The same way that they created a redundant stage name, (“Klang” meaning reverb and “Stof” meaning dust in Norwegian) Klangstof also created their debut album ‘Close Eyes to Exit’ with the intention of creating ambiguity amongst listeners regarding song meanings.
Lead vocalist Koen Van De Wardt grew up in relative isolation in the mountain and lake- lled Norway. During his childhood he taught himself to play the guitar and ended up playing bass in indie band Titans. Van De Wardt confesses “I was a king and now I’m falling” in the poignant track ‘Hostage’ to re ect feeling stuck and yearning for a creative outlet whilst being in Titans. Halfway into the track a haunting howling utters in and signals a rustic guitar solo, taking it from sweet and subtle background music to an elaborate piece.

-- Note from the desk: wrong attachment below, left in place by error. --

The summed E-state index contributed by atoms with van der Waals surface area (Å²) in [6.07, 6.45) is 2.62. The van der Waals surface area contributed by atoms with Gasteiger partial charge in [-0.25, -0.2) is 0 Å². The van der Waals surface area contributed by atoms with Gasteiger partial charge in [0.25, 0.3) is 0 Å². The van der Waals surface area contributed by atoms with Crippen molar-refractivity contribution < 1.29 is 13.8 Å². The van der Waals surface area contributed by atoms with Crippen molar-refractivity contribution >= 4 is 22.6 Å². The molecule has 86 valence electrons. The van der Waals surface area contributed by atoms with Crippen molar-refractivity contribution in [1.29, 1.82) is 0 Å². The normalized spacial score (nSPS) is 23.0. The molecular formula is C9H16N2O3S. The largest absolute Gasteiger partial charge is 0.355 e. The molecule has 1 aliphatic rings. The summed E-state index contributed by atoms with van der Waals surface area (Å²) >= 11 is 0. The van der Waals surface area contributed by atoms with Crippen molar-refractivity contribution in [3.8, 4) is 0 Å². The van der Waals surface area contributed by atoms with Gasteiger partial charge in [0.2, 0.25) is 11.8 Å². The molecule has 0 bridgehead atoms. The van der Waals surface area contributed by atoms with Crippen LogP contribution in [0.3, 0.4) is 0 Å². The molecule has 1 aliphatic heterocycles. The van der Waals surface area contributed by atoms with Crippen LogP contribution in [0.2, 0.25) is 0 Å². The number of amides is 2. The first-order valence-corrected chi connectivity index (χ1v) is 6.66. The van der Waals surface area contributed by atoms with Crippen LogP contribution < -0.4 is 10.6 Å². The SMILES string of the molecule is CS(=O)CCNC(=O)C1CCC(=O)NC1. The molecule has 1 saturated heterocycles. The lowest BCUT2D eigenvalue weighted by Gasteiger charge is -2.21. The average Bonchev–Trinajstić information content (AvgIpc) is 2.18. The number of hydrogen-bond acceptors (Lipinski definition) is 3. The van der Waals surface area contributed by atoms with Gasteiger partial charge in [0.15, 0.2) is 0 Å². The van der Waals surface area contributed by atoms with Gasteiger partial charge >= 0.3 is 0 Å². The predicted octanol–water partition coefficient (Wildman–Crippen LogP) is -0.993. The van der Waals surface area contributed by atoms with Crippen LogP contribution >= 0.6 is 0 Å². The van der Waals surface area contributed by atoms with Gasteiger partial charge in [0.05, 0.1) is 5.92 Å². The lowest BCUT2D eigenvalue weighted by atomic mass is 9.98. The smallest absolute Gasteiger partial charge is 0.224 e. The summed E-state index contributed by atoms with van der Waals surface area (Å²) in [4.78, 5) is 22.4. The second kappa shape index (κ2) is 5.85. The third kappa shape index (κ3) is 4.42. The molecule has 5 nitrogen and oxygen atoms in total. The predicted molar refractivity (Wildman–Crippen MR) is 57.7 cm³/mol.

Some tracks are like tissue paper, so delicate in their composition. For example, ‘Ignore Me’ begins with a rippling echo that feels very organic and gritty. In contrast ‘Amansworld’ has a more electronic, sci- like twist with its highly modern, techno tune.
The penultimate track on the album, ‘Butcher’, is the most complex. It begins with distorted vibration that then punches into a fragile use of strings. Despite the sparse lyrics the track is soul-stirring and ties the album together perfectly, uplifting it after some undeniably gloomy songs.
The album feels very familiar with a distinct Radiohead feel due to
its complex and experimental instrumentals, similar to ‘OK Computer’ and very Chris Martin-esque vocals. Close Eyes to Exit feels exceptionally raw and handcrafted. The juxtaposing modern elements with the naturalistic ones marry together to create a perfect indie album.